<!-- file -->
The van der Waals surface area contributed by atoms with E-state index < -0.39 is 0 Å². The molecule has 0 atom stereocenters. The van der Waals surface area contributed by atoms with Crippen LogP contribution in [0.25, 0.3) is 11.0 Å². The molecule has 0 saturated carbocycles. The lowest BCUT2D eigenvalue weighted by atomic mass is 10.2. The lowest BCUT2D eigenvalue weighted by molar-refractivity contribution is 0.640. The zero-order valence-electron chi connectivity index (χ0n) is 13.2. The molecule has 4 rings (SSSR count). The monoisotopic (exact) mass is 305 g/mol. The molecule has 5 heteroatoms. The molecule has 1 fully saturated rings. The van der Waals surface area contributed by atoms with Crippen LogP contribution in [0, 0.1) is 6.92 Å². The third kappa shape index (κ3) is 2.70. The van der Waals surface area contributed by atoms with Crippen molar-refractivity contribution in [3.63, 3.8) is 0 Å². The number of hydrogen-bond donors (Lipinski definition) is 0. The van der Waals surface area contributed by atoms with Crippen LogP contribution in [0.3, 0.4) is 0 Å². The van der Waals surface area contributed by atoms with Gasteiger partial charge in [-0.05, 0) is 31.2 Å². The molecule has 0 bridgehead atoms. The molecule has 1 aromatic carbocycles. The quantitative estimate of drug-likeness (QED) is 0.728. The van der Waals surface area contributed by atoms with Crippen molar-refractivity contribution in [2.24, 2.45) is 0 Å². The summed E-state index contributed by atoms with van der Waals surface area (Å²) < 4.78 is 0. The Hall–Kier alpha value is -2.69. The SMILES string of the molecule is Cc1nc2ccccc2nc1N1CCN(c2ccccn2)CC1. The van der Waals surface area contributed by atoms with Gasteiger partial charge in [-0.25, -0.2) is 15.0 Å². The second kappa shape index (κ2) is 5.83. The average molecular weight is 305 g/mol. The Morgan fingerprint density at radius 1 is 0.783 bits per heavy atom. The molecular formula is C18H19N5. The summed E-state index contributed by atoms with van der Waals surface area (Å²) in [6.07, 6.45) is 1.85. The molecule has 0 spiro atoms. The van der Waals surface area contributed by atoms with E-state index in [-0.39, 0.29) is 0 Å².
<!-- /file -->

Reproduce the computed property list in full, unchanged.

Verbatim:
The van der Waals surface area contributed by atoms with E-state index < -0.39 is 0 Å². The molecule has 0 atom stereocenters. The van der Waals surface area contributed by atoms with Crippen LogP contribution in [0.25, 0.3) is 11.0 Å². The molecule has 0 saturated carbocycles. The lowest BCUT2D eigenvalue weighted by atomic mass is 10.2. The lowest BCUT2D eigenvalue weighted by molar-refractivity contribution is 0.640. The zero-order valence-electron chi connectivity index (χ0n) is 13.2. The molecule has 4 rings (SSSR count). The monoisotopic (exact) mass is 305 g/mol. The molecule has 5 heteroatoms. The molecule has 1 fully saturated rings. The van der Waals surface area contributed by atoms with Crippen LogP contribution in [0, 0.1) is 6.92 Å². The third kappa shape index (κ3) is 2.70. The van der Waals surface area contributed by atoms with Crippen molar-refractivity contribution in [3.63, 3.8) is 0 Å². The number of hydrogen-bond donors (Lipinski definition) is 0. The van der Waals surface area contributed by atoms with Crippen LogP contribution in [0.3, 0.4) is 0 Å². The van der Waals surface area contributed by atoms with Gasteiger partial charge in [-0.05, 0) is 31.2 Å². The molecule has 0 bridgehead atoms. The molecule has 1 aromatic carbocycles. The quantitative estimate of drug-likeness (QED) is 0.728. The van der Waals surface area contributed by atoms with Crippen molar-refractivity contribution in [2.24, 2.45) is 0 Å². The summed E-state index contributed by atoms with van der Waals surface area (Å²) < 4.78 is 0. The Hall–Kier alpha value is -2.69. The SMILES string of the molecule is Cc1nc2ccccc2nc1N1CCN(c2ccccn2)CC1. The van der Waals surface area contributed by atoms with Gasteiger partial charge in [-0.25, -0.2) is 15.0 Å². The second kappa shape index (κ2) is 5.83. The average molecular weight is 305 g/mol. The Morgan fingerprint density at radius 1 is 0.783 bits per heavy atom. The molecular formula is C18H19N5. The summed E-state index contributed by atoms with van der Waals surface area (Å²) in [6.07, 6.45) is 1.85. The molecule has 0 spiro atoms. The van der Waals surface area contributed by atoms with E-state index in [-0.39, 0.29) is 0 Å².